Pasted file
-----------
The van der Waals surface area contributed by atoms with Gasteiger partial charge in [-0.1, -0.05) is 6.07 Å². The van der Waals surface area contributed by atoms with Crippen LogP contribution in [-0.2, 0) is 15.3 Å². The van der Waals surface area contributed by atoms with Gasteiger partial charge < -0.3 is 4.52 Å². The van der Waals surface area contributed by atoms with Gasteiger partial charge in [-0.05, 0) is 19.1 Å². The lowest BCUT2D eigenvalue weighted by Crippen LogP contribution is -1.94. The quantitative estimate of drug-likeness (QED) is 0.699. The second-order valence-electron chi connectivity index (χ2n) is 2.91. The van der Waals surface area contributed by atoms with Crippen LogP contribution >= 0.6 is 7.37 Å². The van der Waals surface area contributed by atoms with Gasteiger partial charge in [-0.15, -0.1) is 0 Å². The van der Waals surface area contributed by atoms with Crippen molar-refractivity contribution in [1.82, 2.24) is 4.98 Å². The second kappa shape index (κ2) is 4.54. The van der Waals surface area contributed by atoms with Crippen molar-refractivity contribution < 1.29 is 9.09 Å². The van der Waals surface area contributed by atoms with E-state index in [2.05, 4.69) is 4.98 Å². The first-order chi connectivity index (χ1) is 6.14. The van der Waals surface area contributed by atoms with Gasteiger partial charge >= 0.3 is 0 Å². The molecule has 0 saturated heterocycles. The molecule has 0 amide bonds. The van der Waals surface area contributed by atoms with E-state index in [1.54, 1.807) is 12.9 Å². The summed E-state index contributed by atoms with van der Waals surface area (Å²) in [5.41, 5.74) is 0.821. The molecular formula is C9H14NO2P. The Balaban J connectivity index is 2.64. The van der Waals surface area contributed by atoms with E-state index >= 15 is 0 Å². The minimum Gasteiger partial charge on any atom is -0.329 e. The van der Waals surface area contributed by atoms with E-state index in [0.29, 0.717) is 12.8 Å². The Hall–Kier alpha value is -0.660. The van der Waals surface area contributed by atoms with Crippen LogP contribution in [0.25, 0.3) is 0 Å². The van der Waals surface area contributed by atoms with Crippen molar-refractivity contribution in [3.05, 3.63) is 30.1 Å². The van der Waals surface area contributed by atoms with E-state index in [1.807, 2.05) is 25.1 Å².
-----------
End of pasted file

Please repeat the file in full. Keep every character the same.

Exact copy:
The van der Waals surface area contributed by atoms with Gasteiger partial charge in [-0.1, -0.05) is 6.07 Å². The van der Waals surface area contributed by atoms with Crippen LogP contribution in [-0.2, 0) is 15.3 Å². The van der Waals surface area contributed by atoms with Gasteiger partial charge < -0.3 is 4.52 Å². The van der Waals surface area contributed by atoms with Gasteiger partial charge in [-0.05, 0) is 19.1 Å². The lowest BCUT2D eigenvalue weighted by Crippen LogP contribution is -1.94. The quantitative estimate of drug-likeness (QED) is 0.699. The second-order valence-electron chi connectivity index (χ2n) is 2.91. The van der Waals surface area contributed by atoms with Crippen LogP contribution >= 0.6 is 7.37 Å². The van der Waals surface area contributed by atoms with Gasteiger partial charge in [-0.15, -0.1) is 0 Å². The van der Waals surface area contributed by atoms with Crippen molar-refractivity contribution in [1.82, 2.24) is 4.98 Å². The second kappa shape index (κ2) is 4.54. The van der Waals surface area contributed by atoms with Crippen molar-refractivity contribution < 1.29 is 9.09 Å². The van der Waals surface area contributed by atoms with E-state index in [2.05, 4.69) is 4.98 Å². The first-order chi connectivity index (χ1) is 6.14. The van der Waals surface area contributed by atoms with Gasteiger partial charge >= 0.3 is 0 Å². The molecule has 0 saturated heterocycles. The molecule has 0 amide bonds. The van der Waals surface area contributed by atoms with E-state index in [1.54, 1.807) is 12.9 Å². The summed E-state index contributed by atoms with van der Waals surface area (Å²) in [5.41, 5.74) is 0.821. The molecular formula is C9H14NO2P. The Balaban J connectivity index is 2.64. The van der Waals surface area contributed by atoms with E-state index >= 15 is 0 Å². The minimum Gasteiger partial charge on any atom is -0.329 e. The van der Waals surface area contributed by atoms with E-state index in [0.29, 0.717) is 12.8 Å². The Hall–Kier alpha value is -0.660. The van der Waals surface area contributed by atoms with Crippen LogP contribution in [0.25, 0.3) is 0 Å². The van der Waals surface area contributed by atoms with Crippen molar-refractivity contribution in [3.05, 3.63) is 30.1 Å². The van der Waals surface area contributed by atoms with E-state index in [1.807, 2.05) is 25.1 Å².